Even I was caught off guard by the latest figures: Rents on new leases have increased by a mere 0.84% year on year in Munich, by 0% in Frankfurt am Main, by 0% in Düsseldorf, by 0% in Dresden, by 0% in Bonn, and by 0% in Wiesbaden. I’ll bet you, though, that policymaker will want to introduce the rent freeze in these very cities anyway.
Naturally, there are also cities where rents kept pushing up, especially Berlin with a year-on-year rental growth of 5.67%. That said, the growth rate in Berlin is unsurprising insofar as rents here started on a particularly low level. They rose from 7.05 to 7.45 euros, compared to an increase from 11.90 to 12.00 euros in Munich.
But the broad-based rental growth trend has been checked.
We are looking at a phase where pent-up demand is being met, because rent rates in Germany have risen noticeably slower than
the inflation rate over the past 20 years. If you take 1994 as reference year, the inflation index score would be 134.6 today. The rent growth index for Germany, by contrast, would have risen by only 106 during the same period. Even in the top ten cities, the IVD Residential Price Monitor shows an index score of only 117.6 today. It was perfectly plausible for rents to experience an accelerated growth cycle at some point.
The prior years of stagnating rents or indeed rental decline seem to have escaped public awareness. There was quite a commotion, though, when rent rates did start going up again, and did so at a good clip. It has now led to the introduction of the so-called rent freeze at a time where rental growth is slowing or flatlining already. An absurd situation! But I’m under no illusion: Ideologically deluded politicians among the Social Democrats, Greens, and Left Party will never get sidetracked by facts and figures. Whenever reality is at odds with their ideology, they shrug it off, saying: That’s just too bad for reality!
Last week, I talked to several Christian Democrats. They had not liked the idea of having to vote for the rent freeze to begin with. In the time since the coalition agreement was signed with the Social Democrats, many Christian Democrats have come to consider it implausible to pass rent control legislation before the key term of such a bill has been properly defined.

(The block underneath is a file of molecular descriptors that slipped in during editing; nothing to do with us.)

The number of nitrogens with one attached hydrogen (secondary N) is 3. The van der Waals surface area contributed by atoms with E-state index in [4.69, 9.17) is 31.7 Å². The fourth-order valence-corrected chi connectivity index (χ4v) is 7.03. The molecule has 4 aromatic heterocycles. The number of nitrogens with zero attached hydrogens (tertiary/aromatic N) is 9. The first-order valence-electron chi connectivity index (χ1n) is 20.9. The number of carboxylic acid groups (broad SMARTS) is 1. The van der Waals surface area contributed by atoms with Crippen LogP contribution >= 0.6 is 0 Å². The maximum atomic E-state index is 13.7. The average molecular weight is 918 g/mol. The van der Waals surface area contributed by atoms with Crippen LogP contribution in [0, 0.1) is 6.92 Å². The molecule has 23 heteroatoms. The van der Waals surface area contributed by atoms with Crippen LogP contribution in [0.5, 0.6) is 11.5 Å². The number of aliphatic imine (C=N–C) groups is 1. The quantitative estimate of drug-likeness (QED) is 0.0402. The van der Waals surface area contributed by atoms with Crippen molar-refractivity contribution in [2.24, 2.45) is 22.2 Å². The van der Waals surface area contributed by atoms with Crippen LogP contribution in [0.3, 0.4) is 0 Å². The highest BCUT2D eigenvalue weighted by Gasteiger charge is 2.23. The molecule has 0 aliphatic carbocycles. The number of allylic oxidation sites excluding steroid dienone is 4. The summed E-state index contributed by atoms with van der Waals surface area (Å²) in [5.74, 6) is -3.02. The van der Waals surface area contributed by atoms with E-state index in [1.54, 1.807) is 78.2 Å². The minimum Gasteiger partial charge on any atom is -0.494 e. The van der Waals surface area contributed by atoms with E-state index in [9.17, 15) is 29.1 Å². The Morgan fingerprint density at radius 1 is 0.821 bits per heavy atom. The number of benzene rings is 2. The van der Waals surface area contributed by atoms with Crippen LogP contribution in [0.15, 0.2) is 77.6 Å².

The coalition agreement states that the representative list of rents should be put on a broader basis. This would necessitate a law governing the compilation of such a list of rents. For so far, the process has been nothing less than chaotic: Each city employs a different method to compile its representative list of rents. In fact, the methods are often so ramshackle that any first-year student of statistics would be able to identify their flaws.
Yet policymakers have reversed the logical sequence: Instead of passing legislation that clearly defines the methods for determining the representative list of rents, they started by building a law around a term that has yet to be defined – the “local reference rent.” Unsurprisingly, the explanatory memorandum to the bill actually concedes that there is reason to expect a high number of law suites because of this lack of clarity.
Unperturbed, the Social Democrats are already scheming: They intend to pass another law back-to-back with the rent control bill which would stipulate that the compilation of representative lists of rents be based on the past ten (!) rather than the past four years. If this came to pass, it would spell certain doom for residential property owners, and would certainly lay the axe to any future investment in this segment. For it would legally prescribe rent cuts. Conversely, it would be a dream come true for the lobbyists of the DMB German Tenant Union and socialists across all parties.
We should do everything we can to prevent this. I hope that those Christian Democrats will carry the day who insist on a proper regulation of the representative list of rents in a first step before rent control legislation is passed in the next.